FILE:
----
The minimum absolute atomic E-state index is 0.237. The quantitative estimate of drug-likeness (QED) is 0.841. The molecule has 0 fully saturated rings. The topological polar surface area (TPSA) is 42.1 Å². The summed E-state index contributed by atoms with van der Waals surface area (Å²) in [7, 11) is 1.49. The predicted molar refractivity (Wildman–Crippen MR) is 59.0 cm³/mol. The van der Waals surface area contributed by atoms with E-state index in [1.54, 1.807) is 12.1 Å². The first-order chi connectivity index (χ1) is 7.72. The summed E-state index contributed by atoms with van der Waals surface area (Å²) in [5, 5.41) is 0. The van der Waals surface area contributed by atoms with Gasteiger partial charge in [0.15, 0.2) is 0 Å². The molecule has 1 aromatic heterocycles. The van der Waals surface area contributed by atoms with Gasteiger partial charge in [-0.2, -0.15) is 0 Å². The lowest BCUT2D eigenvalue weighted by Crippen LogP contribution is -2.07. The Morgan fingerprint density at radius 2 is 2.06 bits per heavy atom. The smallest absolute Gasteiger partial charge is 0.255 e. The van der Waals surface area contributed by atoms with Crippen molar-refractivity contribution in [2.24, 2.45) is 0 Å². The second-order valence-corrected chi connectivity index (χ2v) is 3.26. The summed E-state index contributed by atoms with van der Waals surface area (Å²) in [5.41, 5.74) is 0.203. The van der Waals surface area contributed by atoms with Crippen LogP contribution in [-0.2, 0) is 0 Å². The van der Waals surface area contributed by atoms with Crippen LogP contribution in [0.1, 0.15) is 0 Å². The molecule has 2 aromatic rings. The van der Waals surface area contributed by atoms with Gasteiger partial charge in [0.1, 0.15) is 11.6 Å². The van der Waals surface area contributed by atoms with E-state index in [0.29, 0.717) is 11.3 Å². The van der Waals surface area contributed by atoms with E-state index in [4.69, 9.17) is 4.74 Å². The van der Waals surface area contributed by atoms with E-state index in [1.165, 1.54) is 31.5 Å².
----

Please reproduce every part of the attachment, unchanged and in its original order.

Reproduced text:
The minimum absolute atomic E-state index is 0.237. The quantitative estimate of drug-likeness (QED) is 0.841. The molecule has 0 fully saturated rings. The topological polar surface area (TPSA) is 42.1 Å². The summed E-state index contributed by atoms with van der Waals surface area (Å²) in [7, 11) is 1.49. The predicted molar refractivity (Wildman–Crippen MR) is 59.0 cm³/mol. The van der Waals surface area contributed by atoms with E-state index in [1.54, 1.807) is 12.1 Å². The first-order chi connectivity index (χ1) is 7.72. The summed E-state index contributed by atoms with van der Waals surface area (Å²) in [5, 5.41) is 0. The van der Waals surface area contributed by atoms with Gasteiger partial charge in [0.15, 0.2) is 0 Å². The molecule has 1 aromatic heterocycles. The van der Waals surface area contributed by atoms with Gasteiger partial charge in [-0.2, -0.15) is 0 Å². The lowest BCUT2D eigenvalue weighted by Crippen LogP contribution is -2.07. The Morgan fingerprint density at radius 2 is 2.06 bits per heavy atom. The smallest absolute Gasteiger partial charge is 0.255 e. The van der Waals surface area contributed by atoms with Crippen molar-refractivity contribution in [2.24, 2.45) is 0 Å². The second-order valence-corrected chi connectivity index (χ2v) is 3.26. The summed E-state index contributed by atoms with van der Waals surface area (Å²) in [5.41, 5.74) is 0.203. The van der Waals surface area contributed by atoms with Crippen LogP contribution in [-0.2, 0) is 0 Å². The van der Waals surface area contributed by atoms with Crippen LogP contribution in [0.1, 0.15) is 0 Å². The molecule has 2 aromatic rings. The van der Waals surface area contributed by atoms with Gasteiger partial charge in [0.1, 0.15) is 11.6 Å². The van der Waals surface area contributed by atoms with E-state index in [0.29, 0.717) is 11.3 Å². The van der Waals surface area contributed by atoms with E-state index in [4.69, 9.17) is 4.74 Å². The van der Waals surface area contributed by atoms with E-state index in [1.165, 1.54) is 31.5 Å².